[Review] Here and Beyond

© Toy Factory

After interviewing Stanley Seah, the director of Here And Beyond I began to conjure up images of the characters in my head. I was filled with anticipation and did not know what to expect; I simply could not imagine how an anthology of 12 different plots could be seamlessly adapted into one theatre production.

As the lights darkened in SOTA’ s drama theatre, the plot of the first story, The Tiger, came to life. The Tiger narrates the tale of heavily pregnant Fatima, who meets with a tiger as she takes a bath in the river. The set was artfully designed, fashioned after a wayang kulit puppet show, with the characters concealed behind a screen, the audience watching just their silhouettes.

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The Shooting Ranch was quite the thought-provoking tale. Cynthia and her half-Asian, half-Caucasian daughter Anouk visit Cynthia’s friend Nancy in Nevada. Henry, Nancy’s husband, is a nasty, old-fashioned man who forbids his children from television and the internet. He doesn’t even allow his daughters to wear trendy clothes from the mall or lipstick, claiming they would look like “sluts”. He rules the house with an iron fist and even beats his children in a way that their teachers cannot see the red welts. Anouk tries to get Cynthia to do something; meanwhile, Nancy is too afraid to defend her children against their father. This gets the audience thinking – to what degree should we remain bystanders?

Visitors, a story about a female student, Hidayah, was also adapted brilliantly. Hidayah is a Singaporean student pursuing her studies in New York, a city that is known to be cosmopolitan, yet still cannot seem to digest diversity. When Hidayah introduces herself to her New Yorkers, she is met with apprehension and confusion.

On stage, the actors were strolling in slow motion, each pulling a luggage behind them. This section of the play is purely a monologue, and touches on experiences that are relatable to several Singaporeans, especially when Hidayah recounted that someone she met in New York assumed that Singapore a was part of China.

Personally, I felt that the adaption of The Judge was quite a theatrical masterpiece — it was dramatic and dark, depicting how the judge struggled with sentencing someone to death.

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In this tale, the son of the judge asks him if sentencing the death penalty ever gets any easier. The judge then tells the audience that it does not, and reveals that he could not sleep after sentencing a particular offender to death. Suspense is built up effectively with the noose hanging above the offender’s head, swinging slightly as the judge reads out the sentence. To conclude this segment of the play, the noose dramatically falls to the floor and the lights on stage go out. The mood among the audience had become solemn and reflective.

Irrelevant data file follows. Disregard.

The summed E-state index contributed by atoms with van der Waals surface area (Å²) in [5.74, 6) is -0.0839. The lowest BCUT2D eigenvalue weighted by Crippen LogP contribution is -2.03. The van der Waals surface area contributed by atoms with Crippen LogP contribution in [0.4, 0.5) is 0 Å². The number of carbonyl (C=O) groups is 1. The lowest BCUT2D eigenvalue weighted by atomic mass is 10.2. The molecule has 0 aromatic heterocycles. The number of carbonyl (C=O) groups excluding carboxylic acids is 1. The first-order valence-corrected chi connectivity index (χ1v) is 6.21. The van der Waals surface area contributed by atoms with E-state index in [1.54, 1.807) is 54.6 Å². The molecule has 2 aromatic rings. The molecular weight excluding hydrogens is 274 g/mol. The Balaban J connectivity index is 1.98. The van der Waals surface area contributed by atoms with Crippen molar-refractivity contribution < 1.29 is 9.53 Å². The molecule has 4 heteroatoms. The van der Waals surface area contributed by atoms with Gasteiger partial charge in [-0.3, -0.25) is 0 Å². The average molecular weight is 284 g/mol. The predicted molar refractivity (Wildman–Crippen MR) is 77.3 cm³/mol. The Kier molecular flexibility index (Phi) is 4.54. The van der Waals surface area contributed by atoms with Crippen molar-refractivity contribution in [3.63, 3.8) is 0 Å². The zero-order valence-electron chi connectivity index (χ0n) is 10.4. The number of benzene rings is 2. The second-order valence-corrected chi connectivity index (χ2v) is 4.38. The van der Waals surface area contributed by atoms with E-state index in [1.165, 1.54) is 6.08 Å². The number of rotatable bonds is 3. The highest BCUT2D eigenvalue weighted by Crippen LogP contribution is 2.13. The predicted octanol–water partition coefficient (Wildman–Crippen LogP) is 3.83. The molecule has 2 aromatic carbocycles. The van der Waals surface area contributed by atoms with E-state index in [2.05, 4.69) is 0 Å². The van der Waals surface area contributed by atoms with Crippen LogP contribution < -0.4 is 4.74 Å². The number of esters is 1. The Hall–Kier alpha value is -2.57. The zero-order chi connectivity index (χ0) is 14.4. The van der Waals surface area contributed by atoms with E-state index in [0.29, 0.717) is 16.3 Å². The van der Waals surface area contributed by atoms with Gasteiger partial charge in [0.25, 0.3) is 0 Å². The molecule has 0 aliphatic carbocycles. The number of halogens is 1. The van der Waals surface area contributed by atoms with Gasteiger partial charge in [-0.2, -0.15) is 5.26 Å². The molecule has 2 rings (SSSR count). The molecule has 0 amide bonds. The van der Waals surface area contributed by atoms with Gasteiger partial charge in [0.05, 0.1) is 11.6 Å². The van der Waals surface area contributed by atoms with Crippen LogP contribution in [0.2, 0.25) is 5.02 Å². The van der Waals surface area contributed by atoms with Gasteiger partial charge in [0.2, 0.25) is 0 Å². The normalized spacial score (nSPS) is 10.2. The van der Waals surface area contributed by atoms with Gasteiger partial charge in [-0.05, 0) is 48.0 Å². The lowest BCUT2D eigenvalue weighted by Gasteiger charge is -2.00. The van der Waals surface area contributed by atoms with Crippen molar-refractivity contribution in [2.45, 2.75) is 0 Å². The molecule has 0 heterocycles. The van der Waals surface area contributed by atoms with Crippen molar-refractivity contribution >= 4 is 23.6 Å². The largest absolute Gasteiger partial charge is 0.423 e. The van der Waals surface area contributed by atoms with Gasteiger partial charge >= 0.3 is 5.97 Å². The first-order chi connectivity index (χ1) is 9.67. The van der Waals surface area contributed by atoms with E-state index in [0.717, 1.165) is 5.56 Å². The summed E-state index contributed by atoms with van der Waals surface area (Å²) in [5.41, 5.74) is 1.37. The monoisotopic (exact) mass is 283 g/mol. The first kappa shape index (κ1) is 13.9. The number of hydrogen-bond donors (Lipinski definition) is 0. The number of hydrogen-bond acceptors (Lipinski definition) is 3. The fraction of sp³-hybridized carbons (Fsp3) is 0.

Another noteworthy story in Here And Beyond is the tale of Gloria.

This segment, though light-hearted and humorous, raised a much deeper concern about the treatment of domestic helpers in Singapore. Gloria tells the story of a Filipino domestic helper who works in Singapore to feed her ten children back home. Gloria, though haunted by her own troubles in Quezon city, marvels at the everyday luxuries Singaporean kids enjoy (such as having more than enough food on the table). These are things her own children could only dream of. The way Gloria’s employers treat her draws close parallels to the way many Singaporean families treat their helpers. They are often blamed for situations that are beyond their control, while being expected to look after the children without stealing the spotlight from their mothers.

The cast put up a stellar performance that succeeded in being heartwarming and humorous in equal parts. Most of the cast members took on multiple roles across the 12 disparate plots, yet delivered each role flawlessly. The transition from one story to the next was also surprisingly smooth. Indeed, Here And Beyond truly represents the social fabric of the Singaporean society; each protagonist in every Singaporean story, each with their unique and diverse backgrounds, is what makes us whole.

Tickets to Here And Beyond are still available at www.sistic.com.sg. The production will run until 28 July 2018.

by Natalie Kwan